Your 2020 Budget summary
Please click here for a link to our summary of the key announcements in the Budget 2020 statement, made on Wednesday 11 March. A link to download our latest tax tables can be found below.
The newly appointed Chancellor, Rishi Sunak, announced a Budget with a repeated emphasis on ‘getting things done’, echoing the recent election campaign.
His initial focus was on short-term measures designed to deal with potential challenges the UK faces as a result of the coronavirus. These amounted to a £12bn fiscal stimulus, with more available if required. There was help for both businesses and individuals.
For the coming year, statutory sick pay will be available to more people and so will some other social security benefits. Business Rates will be reduced or even eliminated for some smaller businesses – at least in the short term. Other immediate support initiatives for smaller businesses include greater access to bank lending, as well as enhancements to the HMRC ‘Time to Pay’ service.
The Chancellor is due to announce another Budget in the Autumn and so there were several consultations about possible future tax changes, including new proposals on the treatment of fund management companies, pension tax administration, and aspects of research and development tax credits.
Some of the other key points announced yesterday were:
- Changes to the taper of the pension annual allowances (which determine the maximum contribution you can receive tax relief on) will mean fewer higher paid people will be hit by a reduced annual allowance.
- This is a complicated area of planning but essentially, from next tax year, only those with both a ‘threshold income’ of over £200,000 and ‘adjusted income’ of over £240,000 will have their annual allowance reduced, from the standard level of £40,000, by £1 for every £2 of income.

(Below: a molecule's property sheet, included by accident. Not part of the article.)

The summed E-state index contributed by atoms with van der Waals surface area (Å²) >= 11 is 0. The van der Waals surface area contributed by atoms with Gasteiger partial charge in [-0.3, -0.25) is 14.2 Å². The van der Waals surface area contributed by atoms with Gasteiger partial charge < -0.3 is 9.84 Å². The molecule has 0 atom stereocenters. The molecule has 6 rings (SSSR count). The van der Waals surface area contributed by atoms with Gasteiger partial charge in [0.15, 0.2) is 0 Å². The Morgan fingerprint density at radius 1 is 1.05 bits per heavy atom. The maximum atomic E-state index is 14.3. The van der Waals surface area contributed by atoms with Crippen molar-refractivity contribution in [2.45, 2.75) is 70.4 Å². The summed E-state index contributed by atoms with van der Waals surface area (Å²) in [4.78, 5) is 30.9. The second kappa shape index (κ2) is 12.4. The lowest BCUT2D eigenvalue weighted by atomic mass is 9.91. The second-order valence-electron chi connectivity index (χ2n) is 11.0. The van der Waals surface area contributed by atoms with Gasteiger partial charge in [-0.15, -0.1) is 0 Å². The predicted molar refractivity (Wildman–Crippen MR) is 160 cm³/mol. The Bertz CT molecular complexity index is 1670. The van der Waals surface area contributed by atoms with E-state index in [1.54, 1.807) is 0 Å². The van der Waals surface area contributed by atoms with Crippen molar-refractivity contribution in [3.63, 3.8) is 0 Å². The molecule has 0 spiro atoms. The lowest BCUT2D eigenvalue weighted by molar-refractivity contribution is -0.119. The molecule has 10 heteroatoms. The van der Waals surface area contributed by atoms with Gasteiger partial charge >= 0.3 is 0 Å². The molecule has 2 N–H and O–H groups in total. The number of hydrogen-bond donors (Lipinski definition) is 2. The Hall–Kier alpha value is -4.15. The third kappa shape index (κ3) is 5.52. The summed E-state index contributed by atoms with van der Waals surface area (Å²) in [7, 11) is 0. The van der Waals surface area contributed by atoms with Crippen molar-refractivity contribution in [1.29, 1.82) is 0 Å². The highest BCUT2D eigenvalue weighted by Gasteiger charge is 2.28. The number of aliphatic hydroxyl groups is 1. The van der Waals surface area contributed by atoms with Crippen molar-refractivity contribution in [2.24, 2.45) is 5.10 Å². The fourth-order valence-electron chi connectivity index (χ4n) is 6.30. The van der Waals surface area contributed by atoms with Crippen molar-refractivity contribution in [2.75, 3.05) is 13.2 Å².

- The fully tapered annual allowance will also reduce from £10,000 to £4,000, so if your income is over £312,000 you will be restricted to pension contributions of £4,000 per annum. If you think you may be affected, we will of course be happy to help.
- Entrepreneurs’ relief has been reduced from £10m to £1 million of gain with immediate effect.
- The annual limit for Junior ISA contributions will double to £9,000 from next tax year.
- There will be an increase in the National Insurance Contribution (NIC) employment allowance to £4,000 which will benefit smaller businesses.
- The NIC threshold for individuals will go up from £8,632 to £9,500 from next tax year.
- From April 2021, only electric and other zero-emission cars will qualify for first year allowances and cars with emissions over 50 g/km will qualify for writing down allowances of just 6% a year.
If you have any questions about the summary’s contents or how any aspects of your tax and financial planning may be affected by the Budget, please call us to discuss them.
On 8th July Rishi Sunak made his Summer Statement which detailed some post pandemic measures. To read our full analysis of this statement please click here.